Worked well, but did not strap them in, the worst you can do is scare the wife and kids as this will make it a hole lot harder to get them to come out again, but I expect you know that with your history having sailed already.
very much an issue to consider. Plus a bucket of water in the face is funny for you but miserable for a child sitting wet the rest of the day getting battered by 30 knots of windchill. Keep them warm and dry and it is much easier.

My experience is young kids prefer short adventures to long trips. An hour is probably about their max.
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Old 29 May 2013, 05:43   #12
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Quote:
Originally Posted by Poly View Post
Agreed.
probably! In general most people agree that the suicide seat is aptly named, however it is interesting that charter ribs often put the console at the back and pax up front - where you can see them. Its not a particularly practical arrangement with families, and young kids not getting the shelter of the console BUT if they are stuck at the back you need some way for kids or parents to signal a problem / concern / anxiousness to the helm - he won't hear over the engines, and whilst he should be keeping a lookout behind will probably not be looking backwards as much as forwards!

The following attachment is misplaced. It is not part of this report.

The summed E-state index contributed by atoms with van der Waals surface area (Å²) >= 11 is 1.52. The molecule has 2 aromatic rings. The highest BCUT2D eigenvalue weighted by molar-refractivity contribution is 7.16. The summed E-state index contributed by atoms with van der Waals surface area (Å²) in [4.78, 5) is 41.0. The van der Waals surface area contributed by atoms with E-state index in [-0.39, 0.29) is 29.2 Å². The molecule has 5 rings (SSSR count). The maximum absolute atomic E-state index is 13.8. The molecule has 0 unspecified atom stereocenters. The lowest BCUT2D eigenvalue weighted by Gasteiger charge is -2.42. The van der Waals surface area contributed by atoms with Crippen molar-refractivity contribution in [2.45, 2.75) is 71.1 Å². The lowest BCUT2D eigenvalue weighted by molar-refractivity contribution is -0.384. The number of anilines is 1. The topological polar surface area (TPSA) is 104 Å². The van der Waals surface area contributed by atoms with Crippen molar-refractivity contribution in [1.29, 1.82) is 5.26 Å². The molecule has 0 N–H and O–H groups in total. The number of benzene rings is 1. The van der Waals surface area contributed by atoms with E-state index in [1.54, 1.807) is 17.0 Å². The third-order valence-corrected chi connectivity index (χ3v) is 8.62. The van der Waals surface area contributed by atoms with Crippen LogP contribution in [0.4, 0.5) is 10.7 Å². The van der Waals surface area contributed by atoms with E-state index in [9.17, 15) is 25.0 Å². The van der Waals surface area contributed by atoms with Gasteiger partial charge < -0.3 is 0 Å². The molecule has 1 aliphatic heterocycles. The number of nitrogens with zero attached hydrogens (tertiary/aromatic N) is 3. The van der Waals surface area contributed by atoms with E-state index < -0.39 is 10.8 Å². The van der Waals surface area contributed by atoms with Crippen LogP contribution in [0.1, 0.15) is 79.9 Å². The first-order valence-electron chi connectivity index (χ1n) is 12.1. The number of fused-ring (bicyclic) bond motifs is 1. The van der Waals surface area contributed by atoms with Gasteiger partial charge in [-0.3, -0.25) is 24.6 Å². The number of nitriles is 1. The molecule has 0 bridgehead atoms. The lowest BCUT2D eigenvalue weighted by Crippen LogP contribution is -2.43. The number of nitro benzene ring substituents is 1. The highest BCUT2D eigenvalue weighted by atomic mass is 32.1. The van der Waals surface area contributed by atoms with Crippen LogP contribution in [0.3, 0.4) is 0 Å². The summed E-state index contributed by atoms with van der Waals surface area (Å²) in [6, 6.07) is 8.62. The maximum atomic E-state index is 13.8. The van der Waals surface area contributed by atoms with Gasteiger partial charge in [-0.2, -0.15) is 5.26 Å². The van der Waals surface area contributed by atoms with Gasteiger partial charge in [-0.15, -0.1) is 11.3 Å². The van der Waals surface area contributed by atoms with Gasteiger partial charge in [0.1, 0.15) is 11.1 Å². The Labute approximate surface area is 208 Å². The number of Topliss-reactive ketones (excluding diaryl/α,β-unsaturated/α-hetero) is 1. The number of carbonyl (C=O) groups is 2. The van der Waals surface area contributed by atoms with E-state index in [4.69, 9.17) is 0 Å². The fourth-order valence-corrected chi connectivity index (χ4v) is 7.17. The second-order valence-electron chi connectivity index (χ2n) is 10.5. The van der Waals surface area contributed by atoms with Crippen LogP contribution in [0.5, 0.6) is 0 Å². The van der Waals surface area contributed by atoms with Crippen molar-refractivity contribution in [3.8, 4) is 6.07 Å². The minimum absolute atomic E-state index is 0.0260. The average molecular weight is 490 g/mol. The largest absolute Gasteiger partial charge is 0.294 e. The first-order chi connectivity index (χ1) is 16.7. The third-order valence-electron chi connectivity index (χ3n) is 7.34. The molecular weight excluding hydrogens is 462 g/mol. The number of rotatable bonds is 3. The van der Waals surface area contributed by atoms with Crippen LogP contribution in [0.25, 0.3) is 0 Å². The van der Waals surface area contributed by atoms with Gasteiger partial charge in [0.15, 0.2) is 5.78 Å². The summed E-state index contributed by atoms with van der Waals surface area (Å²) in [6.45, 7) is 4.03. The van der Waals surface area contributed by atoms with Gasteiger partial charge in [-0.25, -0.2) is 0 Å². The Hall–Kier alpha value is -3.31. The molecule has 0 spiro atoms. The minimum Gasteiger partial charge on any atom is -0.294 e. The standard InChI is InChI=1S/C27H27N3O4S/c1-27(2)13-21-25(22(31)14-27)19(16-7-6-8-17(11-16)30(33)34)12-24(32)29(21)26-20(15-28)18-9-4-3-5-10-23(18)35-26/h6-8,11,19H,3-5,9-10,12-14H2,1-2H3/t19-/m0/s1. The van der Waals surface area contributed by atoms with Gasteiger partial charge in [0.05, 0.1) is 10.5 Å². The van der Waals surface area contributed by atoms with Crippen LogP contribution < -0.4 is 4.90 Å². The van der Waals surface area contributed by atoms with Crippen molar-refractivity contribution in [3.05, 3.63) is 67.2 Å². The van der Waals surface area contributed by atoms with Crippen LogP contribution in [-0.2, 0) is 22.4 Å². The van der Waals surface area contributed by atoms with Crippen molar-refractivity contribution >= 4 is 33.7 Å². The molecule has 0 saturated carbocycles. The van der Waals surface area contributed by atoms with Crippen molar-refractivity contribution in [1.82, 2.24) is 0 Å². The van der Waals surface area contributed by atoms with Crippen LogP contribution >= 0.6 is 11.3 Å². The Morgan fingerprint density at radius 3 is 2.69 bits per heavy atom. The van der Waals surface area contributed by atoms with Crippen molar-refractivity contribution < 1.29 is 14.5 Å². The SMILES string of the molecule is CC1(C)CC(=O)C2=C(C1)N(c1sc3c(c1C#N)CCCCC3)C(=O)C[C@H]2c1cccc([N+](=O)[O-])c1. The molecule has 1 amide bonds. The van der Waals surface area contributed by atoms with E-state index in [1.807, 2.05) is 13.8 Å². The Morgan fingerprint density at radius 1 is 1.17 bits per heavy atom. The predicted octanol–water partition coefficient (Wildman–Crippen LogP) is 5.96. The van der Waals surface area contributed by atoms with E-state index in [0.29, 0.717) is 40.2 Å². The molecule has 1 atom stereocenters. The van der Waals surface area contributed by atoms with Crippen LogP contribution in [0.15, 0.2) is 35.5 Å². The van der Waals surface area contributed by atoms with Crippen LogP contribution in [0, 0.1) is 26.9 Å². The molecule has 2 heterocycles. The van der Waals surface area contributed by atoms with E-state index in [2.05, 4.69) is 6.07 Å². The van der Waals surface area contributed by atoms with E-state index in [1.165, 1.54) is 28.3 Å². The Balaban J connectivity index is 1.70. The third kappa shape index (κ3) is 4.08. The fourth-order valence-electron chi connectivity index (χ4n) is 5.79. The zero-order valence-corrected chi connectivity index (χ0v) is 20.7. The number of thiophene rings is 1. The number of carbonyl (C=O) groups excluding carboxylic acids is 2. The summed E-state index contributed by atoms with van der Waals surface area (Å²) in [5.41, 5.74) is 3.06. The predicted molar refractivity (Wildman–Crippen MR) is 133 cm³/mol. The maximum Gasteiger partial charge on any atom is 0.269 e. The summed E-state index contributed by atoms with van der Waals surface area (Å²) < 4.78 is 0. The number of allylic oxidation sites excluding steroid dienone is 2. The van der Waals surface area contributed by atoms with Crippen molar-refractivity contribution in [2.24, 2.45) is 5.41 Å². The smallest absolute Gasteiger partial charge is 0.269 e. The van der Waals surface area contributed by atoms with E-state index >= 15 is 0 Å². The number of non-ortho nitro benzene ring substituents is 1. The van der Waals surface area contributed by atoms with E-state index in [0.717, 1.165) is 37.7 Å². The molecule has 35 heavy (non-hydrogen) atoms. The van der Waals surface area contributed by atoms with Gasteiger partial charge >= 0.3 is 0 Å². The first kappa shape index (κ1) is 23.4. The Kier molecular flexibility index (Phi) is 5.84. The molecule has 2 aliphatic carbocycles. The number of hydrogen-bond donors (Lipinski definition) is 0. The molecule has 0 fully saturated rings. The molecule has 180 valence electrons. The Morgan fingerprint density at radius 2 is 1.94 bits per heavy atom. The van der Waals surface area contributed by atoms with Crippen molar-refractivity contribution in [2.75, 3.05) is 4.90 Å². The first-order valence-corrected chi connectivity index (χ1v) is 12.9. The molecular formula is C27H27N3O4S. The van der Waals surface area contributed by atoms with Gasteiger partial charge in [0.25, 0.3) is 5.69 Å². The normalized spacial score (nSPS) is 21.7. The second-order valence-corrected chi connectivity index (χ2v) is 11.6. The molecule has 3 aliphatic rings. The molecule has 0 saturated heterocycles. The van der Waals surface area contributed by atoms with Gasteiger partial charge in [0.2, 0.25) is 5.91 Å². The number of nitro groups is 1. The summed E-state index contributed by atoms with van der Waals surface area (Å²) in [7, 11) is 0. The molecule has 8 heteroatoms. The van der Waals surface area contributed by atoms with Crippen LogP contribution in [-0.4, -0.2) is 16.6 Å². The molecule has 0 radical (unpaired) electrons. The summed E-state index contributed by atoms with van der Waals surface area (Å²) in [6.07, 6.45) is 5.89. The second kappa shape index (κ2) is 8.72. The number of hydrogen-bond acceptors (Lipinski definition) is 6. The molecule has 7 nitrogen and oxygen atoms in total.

I agree with what you are saying but I'd like to take the opprtunity to explain my thoughts a little more. My problem with the suicide seat is that there is nothing to stop the passenger (Young or Old) pitching forward. and usually there is something in the Bow tto crack your nogging on like a bow eye , anchor, cool box etc. . A suicide seat with a Barrier/handrail in fromt might work quite well.

I think rear driving positions for passenger ribs should be mandatory especially if you are doing thrill rides. When I used to do it I was always happier being able to monitor the passengers constatntly than having to turn around occasionally do a head count! The difference which makes it safer being that the seats in front of the console were jockeys and had some form of hand rail built into each of them.

Moving on to the OP's budget.